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Canadian bank headquarters stand on Bay Street in Toronto

Brent Lewi/Bloomberg

Canada's key stock market index surged to a record-high close Friday, joining a global rally in stocks eight-and-a-half years into the bull market.

The gains came as energy stocks rose alongside oil prices, and as investors bet the Bank of Canada will be less aggressive in raising interest rates than previously anticipated.

The Toronto Stock Exchange's S&P/TSX composite index closed up 61.88 points, or 0.39 per cent, at 15,953.51, edging above a previous record close of 15,922.37 reached in February.

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The latest stock market gains continue a rally among Canadian stocks that started in early September, when bank stocks began to reflect better domestic economic activity and rising interest rates, which boost profits on loans.

But industrial stocks, technology and even struggling energy stocks have also contributed to the gains over the past six weeks. On Friday, four of the index's 10 indexes were higher, led by energy, consumer staples, utilities and financials.

Energy stocks roared higher Friday, up 2.6 per cent, as the price of crude oil rose as high as $53.98 (U.S.) , which is close to its high for the year. The gains follow efforts by OPEC to extend production cuts to the end of 2018. Oil is up 4.7 per cent this week.

Precision Drilling gained nearly 10 per cent, Saputo rose 6 per cent and Shopify was up 2.8 per cent.

The Canadian benchmark index's record high follows an extraordinary rally in global stocks – U.S., European and Japanese stocks have delivered double-digit gains in 2017 – even as some observers grow concerned about the age of the bull market and valuations.

Among U.S. stocks, the 30-stock Dow Jones industrial is up 18.6 per cent this year. The S&P 500 has risen 15.1 per cent, hitting numerous record highs since July, including another one on Friday.

Wall Street also climbed on Friday, as a surge in the tech sector and a rally in Amazon shares helped push the Nasdaq to its best day in nearly a year.

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The Dow Jones Industrial Average rose 31.92 points, or 0.14 per cent, to 23,432.78, the S&P 500 gained 20.66 points, or 0.81 per cent, to 2,581.06 and the Nasdaq Composite added 144.49 points, or 2.2 per cent, to 6,701.26.

"We have seen six weekly record closings in a row for the S&P 500; seven monthly record closings in a row seven in a row on a daily basis as well," David Rosenberg, chief economist and strategist at Gluskin Sheff + Associates, in a note this week. "This has never happened before."

The U.S. gains follow upbeat economic news, the latest being a stronger-than-expected reading on third quarter economic activity. Gross domestic product rose 3 per cent, at an annualized pace, which was well above the 2.6 per cent growth that economists had been expecting and continues a winning streak for the economy.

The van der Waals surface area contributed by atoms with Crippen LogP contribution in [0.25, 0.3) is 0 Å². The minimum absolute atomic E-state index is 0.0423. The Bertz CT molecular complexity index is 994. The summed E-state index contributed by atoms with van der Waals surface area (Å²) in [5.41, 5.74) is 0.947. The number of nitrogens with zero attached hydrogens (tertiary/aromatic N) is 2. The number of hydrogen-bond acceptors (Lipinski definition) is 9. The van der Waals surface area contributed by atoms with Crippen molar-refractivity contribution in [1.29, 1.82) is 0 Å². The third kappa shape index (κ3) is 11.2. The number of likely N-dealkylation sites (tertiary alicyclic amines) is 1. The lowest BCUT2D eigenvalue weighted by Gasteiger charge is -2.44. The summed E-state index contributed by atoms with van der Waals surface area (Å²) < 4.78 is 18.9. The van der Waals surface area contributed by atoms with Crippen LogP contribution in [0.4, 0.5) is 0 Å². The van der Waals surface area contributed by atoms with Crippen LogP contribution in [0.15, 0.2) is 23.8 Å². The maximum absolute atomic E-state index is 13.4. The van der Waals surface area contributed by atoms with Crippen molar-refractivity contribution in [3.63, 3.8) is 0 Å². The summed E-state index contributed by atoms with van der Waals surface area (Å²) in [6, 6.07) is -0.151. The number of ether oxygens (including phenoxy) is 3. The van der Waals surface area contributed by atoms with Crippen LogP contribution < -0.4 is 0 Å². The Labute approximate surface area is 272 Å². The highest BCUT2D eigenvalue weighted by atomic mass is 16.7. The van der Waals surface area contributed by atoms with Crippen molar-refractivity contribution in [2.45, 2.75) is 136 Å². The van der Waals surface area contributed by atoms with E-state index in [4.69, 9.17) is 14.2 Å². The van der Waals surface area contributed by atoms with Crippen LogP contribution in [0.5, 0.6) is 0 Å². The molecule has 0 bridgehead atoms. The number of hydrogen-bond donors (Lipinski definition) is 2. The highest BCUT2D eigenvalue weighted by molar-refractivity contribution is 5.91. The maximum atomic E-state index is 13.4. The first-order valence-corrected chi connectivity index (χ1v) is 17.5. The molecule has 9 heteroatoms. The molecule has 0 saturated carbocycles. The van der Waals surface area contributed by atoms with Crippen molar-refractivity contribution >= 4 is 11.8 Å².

Earlier this month, the U.S. Labor department reported that the country's unemployment rate in September fell to a 16-year low of 4.2 per cent.

In Canada, the stock market's 4.4-per-cent gain for the year has been far more muted than gains recorded by many other global indexes.

Nonetheless, the new high suggests that the Canadian market has shaken off concerns about the domestic economy, the housing market and commodity prices that had weighed on it mid-year.

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Since Sept. 8, the S&P/TSX composite index has risen more than 6 per cent – adding 970 points to the index's total. Financials have risen 10 per cent over this period, with Royal Bank of Canada, Toronto-Dominion Bank, Bank of Nova Scotia and Bank of Montreal contributing 340 points, or about a third of the gains.

Industrials have risen 9.5 per cent, with big contributions from the railways, and technology stocks have risen 8.5 per cent.

However, materials have lagged, slumping 1.1 per cent over this period. The price of gold has declined with the improving outlook for the global economy and an outlook for higher inflation. Utilities have also struggled, with a gain of just 0.7 per cent, as reflecting some sensitivity to rising interest rates.

In New York, the S&P technology index led the way higher, up 2.91 per cent. The index notched its best day since March 1, 2016 and is up nearly 35 per cent on the year versus the 15-per-cent gain in the S&P 500.

Google-parent Alphabet gained 4.26 per cent as its revenue got a boost from advertising sales. Microsoft jumped 6.41 per cent after the world's largest software company reported further gains from its cloud computing services.

Also lifting the sector were shares of Apple, which rose 3.58 per cent after the company allayed concerns of muted demand for its 10th anniversary phone. Intel soared 7.38 per cent after its quarterly results topped estimates and the chipmaker raised its full-year forecasts.

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Amazon, up 13.22 per cent, was responsible for the biggest boost to the S&P 500 after reporting a quarterly sales surge. Its gains helped lift the consumer discretionary sector 1.60 per cent to its best daily performance since Dec. 7.

"Anyone who is drawing parallels to the tech bubble of 1999 has to at least consider that this rally in those large names is really fueled in large part by earnings, not just hope," said Jack Ablin, chief investment officer at BMO Private Bank in Chicago.

"They are the ones that everyone wants to own, has to own because they are the ones reporting the best earnings. They definitely came through, that is very positive."

"There are certainly similarities between the tech bubble and now, but the underpinnings of this rally are still a lot more solid."

with files from Reuters

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